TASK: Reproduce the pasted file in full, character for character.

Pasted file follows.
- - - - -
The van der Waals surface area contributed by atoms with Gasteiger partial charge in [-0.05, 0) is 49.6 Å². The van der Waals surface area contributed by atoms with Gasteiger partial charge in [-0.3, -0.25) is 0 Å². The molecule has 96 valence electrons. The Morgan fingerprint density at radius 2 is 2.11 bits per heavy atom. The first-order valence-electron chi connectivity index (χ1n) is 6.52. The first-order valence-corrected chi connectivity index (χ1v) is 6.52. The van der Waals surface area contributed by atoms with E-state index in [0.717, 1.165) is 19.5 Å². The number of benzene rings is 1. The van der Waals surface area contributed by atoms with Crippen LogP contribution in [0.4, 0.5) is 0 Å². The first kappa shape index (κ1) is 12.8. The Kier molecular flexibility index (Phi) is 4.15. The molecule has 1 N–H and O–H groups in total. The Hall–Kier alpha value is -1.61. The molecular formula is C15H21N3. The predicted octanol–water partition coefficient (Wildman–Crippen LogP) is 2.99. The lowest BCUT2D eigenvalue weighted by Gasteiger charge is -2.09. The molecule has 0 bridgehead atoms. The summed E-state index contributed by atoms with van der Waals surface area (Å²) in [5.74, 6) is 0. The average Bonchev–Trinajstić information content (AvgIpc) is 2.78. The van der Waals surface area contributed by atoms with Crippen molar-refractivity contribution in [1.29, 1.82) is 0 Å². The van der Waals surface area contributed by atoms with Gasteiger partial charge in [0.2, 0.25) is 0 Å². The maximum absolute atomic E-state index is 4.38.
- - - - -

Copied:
The van der Waals surface area contributed by atoms with Gasteiger partial charge in [-0.05, 0) is 49.6 Å². The van der Waals surface area contributed by atoms with Gasteiger partial charge in [-0.3, -0.25) is 0 Å². The molecule has 96 valence electrons. The Morgan fingerprint density at radius 2 is 2.11 bits per heavy atom. The first-order valence-electron chi connectivity index (χ1n) is 6.52. The first-order valence-corrected chi connectivity index (χ1v) is 6.52. The van der Waals surface area contributed by atoms with E-state index in [0.717, 1.165) is 19.5 Å². The number of benzene rings is 1. The van der Waals surface area contributed by atoms with Crippen LogP contribution in [0.4, 0.5) is 0 Å². The first kappa shape index (κ1) is 12.8. The Kier molecular flexibility index (Phi) is 4.15. The molecule has 1 N–H and O–H groups in total. The Hall–Kier alpha value is -1.61. The molecular formula is C15H21N3. The predicted octanol–water partition coefficient (Wildman–Crippen LogP) is 2.99. The lowest BCUT2D eigenvalue weighted by Gasteiger charge is -2.09. The molecule has 0 bridgehead atoms. The summed E-state index contributed by atoms with van der Waals surface area (Å²) in [5.74, 6) is 0. The average Bonchev–Trinajstić information content (AvgIpc) is 2.78. The van der Waals surface area contributed by atoms with Crippen molar-refractivity contribution in [1.29, 1.82) is 0 Å². The van der Waals surface area contributed by atoms with Gasteiger partial charge in [0.2, 0.25) is 0 Å². The maximum absolute atomic E-state index is 4.38.